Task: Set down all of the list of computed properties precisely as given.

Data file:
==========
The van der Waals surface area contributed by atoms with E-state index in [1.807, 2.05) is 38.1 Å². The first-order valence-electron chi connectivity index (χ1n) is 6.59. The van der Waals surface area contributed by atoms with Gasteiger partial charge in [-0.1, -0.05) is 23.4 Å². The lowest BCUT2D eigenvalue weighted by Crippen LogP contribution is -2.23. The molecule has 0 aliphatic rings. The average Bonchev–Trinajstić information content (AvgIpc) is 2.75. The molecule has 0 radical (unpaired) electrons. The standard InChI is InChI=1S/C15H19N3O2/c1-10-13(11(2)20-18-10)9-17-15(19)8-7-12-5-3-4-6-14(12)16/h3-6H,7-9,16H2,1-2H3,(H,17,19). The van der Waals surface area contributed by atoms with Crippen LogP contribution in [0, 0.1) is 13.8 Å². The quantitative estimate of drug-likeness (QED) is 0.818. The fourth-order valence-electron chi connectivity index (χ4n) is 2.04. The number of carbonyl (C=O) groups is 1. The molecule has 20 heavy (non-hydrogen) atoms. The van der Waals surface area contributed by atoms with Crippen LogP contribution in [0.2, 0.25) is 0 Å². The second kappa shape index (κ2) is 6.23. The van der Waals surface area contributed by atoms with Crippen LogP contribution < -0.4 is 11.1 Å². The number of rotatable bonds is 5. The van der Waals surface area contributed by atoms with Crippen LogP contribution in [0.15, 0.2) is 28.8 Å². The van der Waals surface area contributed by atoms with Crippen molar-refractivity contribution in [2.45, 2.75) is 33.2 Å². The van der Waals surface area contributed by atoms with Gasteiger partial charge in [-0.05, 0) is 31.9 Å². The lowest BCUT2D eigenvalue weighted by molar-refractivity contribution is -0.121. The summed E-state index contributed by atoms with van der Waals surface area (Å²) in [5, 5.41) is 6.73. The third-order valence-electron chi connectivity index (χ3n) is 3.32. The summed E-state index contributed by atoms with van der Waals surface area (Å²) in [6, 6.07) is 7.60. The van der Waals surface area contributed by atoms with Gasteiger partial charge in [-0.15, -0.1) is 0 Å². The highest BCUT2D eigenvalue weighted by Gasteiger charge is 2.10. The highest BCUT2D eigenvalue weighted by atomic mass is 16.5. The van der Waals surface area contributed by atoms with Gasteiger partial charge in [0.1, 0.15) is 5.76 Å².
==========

The van der Waals surface area contributed by atoms with E-state index in [1.807, 2.05) is 38.1 Å². The first-order valence-electron chi connectivity index (χ1n) is 6.59. The van der Waals surface area contributed by atoms with Gasteiger partial charge in [-0.1, -0.05) is 23.4 Å². The lowest BCUT2D eigenvalue weighted by Crippen LogP contribution is -2.23. The molecule has 0 aliphatic rings. The average Bonchev–Trinajstić information content (AvgIpc) is 2.75. The molecule has 0 radical (unpaired) electrons. The standard InChI is InChI=1S/C15H19N3O2/c1-10-13(11(2)20-18-10)9-17-15(19)8-7-12-5-3-4-6-14(12)16/h3-6H,7-9,16H2,1-2H3,(H,17,19). The van der Waals surface area contributed by atoms with Crippen LogP contribution in [0, 0.1) is 13.8 Å². The quantitative estimate of drug-likeness (QED) is 0.818. The fourth-order valence-electron chi connectivity index (χ4n) is 2.04. The number of carbonyl (C=O) groups is 1. The molecule has 20 heavy (non-hydrogen) atoms. The van der Waals surface area contributed by atoms with Crippen LogP contribution in [0.2, 0.25) is 0 Å². The second kappa shape index (κ2) is 6.23. The van der Waals surface area contributed by atoms with Crippen LogP contribution < -0.4 is 11.1 Å². The number of rotatable bonds is 5. The van der Waals surface area contributed by atoms with Crippen LogP contribution in [0.15, 0.2) is 28.8 Å². The van der Waals surface area contributed by atoms with Crippen molar-refractivity contribution in [2.45, 2.75) is 33.2 Å². The van der Waals surface area contributed by atoms with Gasteiger partial charge in [-0.05, 0) is 31.9 Å². The lowest BCUT2D eigenvalue weighted by molar-refractivity contribution is -0.121. The summed E-state index contributed by atoms with van der Waals surface area (Å²) in [5, 5.41) is 6.73. The third-order valence-electron chi connectivity index (χ3n) is 3.32. The summed E-state index contributed by atoms with van der Waals surface area (Å²) in [6, 6.07) is 7.60. The van der Waals surface area contributed by atoms with Gasteiger partial charge in [-0.15, -0.1) is 0 Å². The highest BCUT2D eigenvalue weighted by Gasteiger charge is 2.10. The highest BCUT2D eigenvalue weighted by atomic mass is 16.5. The van der Waals surface area contributed by atoms with Gasteiger partial charge in [0.1, 0.15) is 5.76 Å².